Welcome to the Lattice Kingdom.

Lattice-based code Encodes states (codewords) in coordinates of a lattice in the \(n\)-dimensional real coordinate space \(\mathbb{R}^n\). The number of codewords may be infinite because the coordinate space is infinite-dimensional, so various restricted versions have to be constructed in practice. Since lattices are closed under addition, lattice-based codes can be thought of as linear codes over the reals. Parents: Error-correcting code (ECC). Parent of: Niset-Andersen-Cerf code. Cousins: Linear code. Cousin of: Group-based code, Multi-mode GKP code.
Niset-Andersen-Cerf code[1] Quantum-inspired classical code encoding two-mode coherent states \(\{|\alpha\rangle, |\beta\rangle\}\) into four modes such that the complex values \((\alpha,\beta)\) are recoverable after a single-mode erasure. There are two variations of the storage procedure: a deterministic protocol that offers recovery against a single mode erasure, and a probabalistic that can protect against multiple errors with post selection. This code is effectively protecting classical information stored in \((\alpha,\beta)\) using quantum operations. Protection: The deterministic protocol protects against a single erasure error on a known mode. This recovers one state perfectly and the other state with fidelity \(F = \frac{1}{1 + e^{-2 r}}\) for an initial EPR pair squeezed with variance \(e^{-2r}\). The probabalistic protocol utilizes post-selection to protect against multiple erasures with state-dependent fidelity. Parents: Lattice-based code. Cousin of: Homological bosonic code.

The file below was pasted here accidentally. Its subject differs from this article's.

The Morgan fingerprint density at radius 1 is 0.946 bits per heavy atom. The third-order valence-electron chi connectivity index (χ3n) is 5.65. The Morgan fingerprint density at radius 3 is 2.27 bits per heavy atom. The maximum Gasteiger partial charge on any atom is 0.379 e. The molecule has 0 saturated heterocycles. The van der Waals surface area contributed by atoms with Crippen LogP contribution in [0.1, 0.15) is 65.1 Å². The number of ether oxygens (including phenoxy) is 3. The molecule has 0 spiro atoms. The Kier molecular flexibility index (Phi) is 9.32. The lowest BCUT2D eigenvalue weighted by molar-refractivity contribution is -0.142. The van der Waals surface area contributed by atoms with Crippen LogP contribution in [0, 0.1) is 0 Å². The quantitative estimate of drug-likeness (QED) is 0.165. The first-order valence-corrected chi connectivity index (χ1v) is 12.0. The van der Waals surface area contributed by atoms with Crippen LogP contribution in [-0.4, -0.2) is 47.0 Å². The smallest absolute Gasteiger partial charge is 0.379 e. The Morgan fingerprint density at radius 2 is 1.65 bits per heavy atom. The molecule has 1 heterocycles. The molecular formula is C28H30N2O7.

J. Niset, U. L. Andersen, and N. J. Cerf, “Experimentally Feasible Quantum Erasure-Correcting Code for Continuous Variables”, Physical Review Letters 101, (2008). DOI; 0710.4858